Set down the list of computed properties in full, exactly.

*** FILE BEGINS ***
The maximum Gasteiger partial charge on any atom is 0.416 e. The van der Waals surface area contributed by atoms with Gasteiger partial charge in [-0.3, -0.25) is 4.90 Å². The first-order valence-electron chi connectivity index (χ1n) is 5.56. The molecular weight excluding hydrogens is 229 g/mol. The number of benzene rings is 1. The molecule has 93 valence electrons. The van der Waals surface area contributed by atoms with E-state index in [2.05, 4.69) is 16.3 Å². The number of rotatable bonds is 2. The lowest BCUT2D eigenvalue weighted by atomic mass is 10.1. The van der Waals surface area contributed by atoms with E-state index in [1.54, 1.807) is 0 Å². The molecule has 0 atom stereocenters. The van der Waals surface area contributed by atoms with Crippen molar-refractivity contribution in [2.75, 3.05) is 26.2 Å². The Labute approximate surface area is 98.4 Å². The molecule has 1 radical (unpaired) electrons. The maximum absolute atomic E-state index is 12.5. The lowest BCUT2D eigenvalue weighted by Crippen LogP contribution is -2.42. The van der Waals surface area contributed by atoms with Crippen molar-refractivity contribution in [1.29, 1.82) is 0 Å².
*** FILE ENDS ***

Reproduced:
The maximum Gasteiger partial charge on any atom is 0.416 e. The van der Waals surface area contributed by atoms with Gasteiger partial charge in [-0.3, -0.25) is 4.90 Å². The first-order valence-electron chi connectivity index (χ1n) is 5.56. The molecular weight excluding hydrogens is 229 g/mol. The number of benzene rings is 1. The molecule has 93 valence electrons. The van der Waals surface area contributed by atoms with E-state index in [2.05, 4.69) is 16.3 Å². The number of rotatable bonds is 2. The lowest BCUT2D eigenvalue weighted by atomic mass is 10.1. The van der Waals surface area contributed by atoms with E-state index in [1.54, 1.807) is 0 Å². The molecule has 0 atom stereocenters. The van der Waals surface area contributed by atoms with Crippen molar-refractivity contribution in [2.75, 3.05) is 26.2 Å². The Labute approximate surface area is 98.4 Å². The molecule has 1 radical (unpaired) electrons. The maximum absolute atomic E-state index is 12.5. The lowest BCUT2D eigenvalue weighted by Crippen LogP contribution is -2.42. The van der Waals surface area contributed by atoms with Crippen molar-refractivity contribution in [1.29, 1.82) is 0 Å².